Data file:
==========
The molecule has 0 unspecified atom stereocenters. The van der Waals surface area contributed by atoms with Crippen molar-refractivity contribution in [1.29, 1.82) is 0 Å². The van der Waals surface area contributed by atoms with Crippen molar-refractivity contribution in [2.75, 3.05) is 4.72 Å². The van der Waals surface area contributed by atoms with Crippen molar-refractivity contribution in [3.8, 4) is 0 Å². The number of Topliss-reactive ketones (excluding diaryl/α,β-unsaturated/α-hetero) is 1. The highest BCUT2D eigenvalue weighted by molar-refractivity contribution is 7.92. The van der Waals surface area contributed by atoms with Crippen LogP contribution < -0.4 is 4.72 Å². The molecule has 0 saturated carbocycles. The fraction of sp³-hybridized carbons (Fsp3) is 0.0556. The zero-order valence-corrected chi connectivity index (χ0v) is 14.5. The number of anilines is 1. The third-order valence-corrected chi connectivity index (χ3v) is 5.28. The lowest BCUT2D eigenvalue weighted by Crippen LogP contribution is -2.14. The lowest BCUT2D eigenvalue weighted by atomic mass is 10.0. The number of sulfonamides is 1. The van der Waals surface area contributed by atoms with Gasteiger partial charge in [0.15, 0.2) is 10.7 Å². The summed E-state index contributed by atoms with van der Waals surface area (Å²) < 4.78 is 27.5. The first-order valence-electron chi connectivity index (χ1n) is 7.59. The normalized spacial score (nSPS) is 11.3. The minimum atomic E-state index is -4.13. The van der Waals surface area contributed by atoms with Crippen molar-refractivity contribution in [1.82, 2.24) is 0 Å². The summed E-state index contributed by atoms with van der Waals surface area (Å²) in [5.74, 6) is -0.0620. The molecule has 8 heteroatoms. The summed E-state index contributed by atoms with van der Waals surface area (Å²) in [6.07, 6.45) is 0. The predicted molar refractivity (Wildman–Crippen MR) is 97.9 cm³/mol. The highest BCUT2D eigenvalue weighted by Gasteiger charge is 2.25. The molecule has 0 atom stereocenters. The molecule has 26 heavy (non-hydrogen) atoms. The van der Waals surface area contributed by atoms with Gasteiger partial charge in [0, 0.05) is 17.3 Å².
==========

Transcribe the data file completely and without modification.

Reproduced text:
The molecule has 0 unspecified atom stereocenters. The van der Waals surface area contributed by atoms with Crippen molar-refractivity contribution in [1.29, 1.82) is 0 Å². The van der Waals surface area contributed by atoms with Crippen molar-refractivity contribution in [2.75, 3.05) is 4.72 Å². The van der Waals surface area contributed by atoms with Crippen molar-refractivity contribution in [3.8, 4) is 0 Å². The number of Topliss-reactive ketones (excluding diaryl/α,β-unsaturated/α-hetero) is 1. The highest BCUT2D eigenvalue weighted by molar-refractivity contribution is 7.92. The van der Waals surface area contributed by atoms with Crippen LogP contribution < -0.4 is 4.72 Å². The molecule has 0 saturated carbocycles. The fraction of sp³-hybridized carbons (Fsp3) is 0.0556. The zero-order valence-corrected chi connectivity index (χ0v) is 14.5. The number of anilines is 1. The third-order valence-corrected chi connectivity index (χ3v) is 5.28. The lowest BCUT2D eigenvalue weighted by Crippen LogP contribution is -2.14. The lowest BCUT2D eigenvalue weighted by atomic mass is 10.0. The number of sulfonamides is 1. The van der Waals surface area contributed by atoms with Gasteiger partial charge in [0.15, 0.2) is 10.7 Å². The summed E-state index contributed by atoms with van der Waals surface area (Å²) < 4.78 is 27.5. The first-order valence-electron chi connectivity index (χ1n) is 7.59. The normalized spacial score (nSPS) is 11.3. The minimum atomic E-state index is -4.13. The van der Waals surface area contributed by atoms with Crippen molar-refractivity contribution in [1.82, 2.24) is 0 Å². The summed E-state index contributed by atoms with van der Waals surface area (Å²) in [5.74, 6) is -0.0620. The molecule has 8 heteroatoms. The summed E-state index contributed by atoms with van der Waals surface area (Å²) in [6.07, 6.45) is 0. The predicted molar refractivity (Wildman–Crippen MR) is 97.9 cm³/mol. The highest BCUT2D eigenvalue weighted by Gasteiger charge is 2.25. The molecule has 0 atom stereocenters. The molecule has 26 heavy (non-hydrogen) atoms. The van der Waals surface area contributed by atoms with Gasteiger partial charge in [0, 0.05) is 17.3 Å².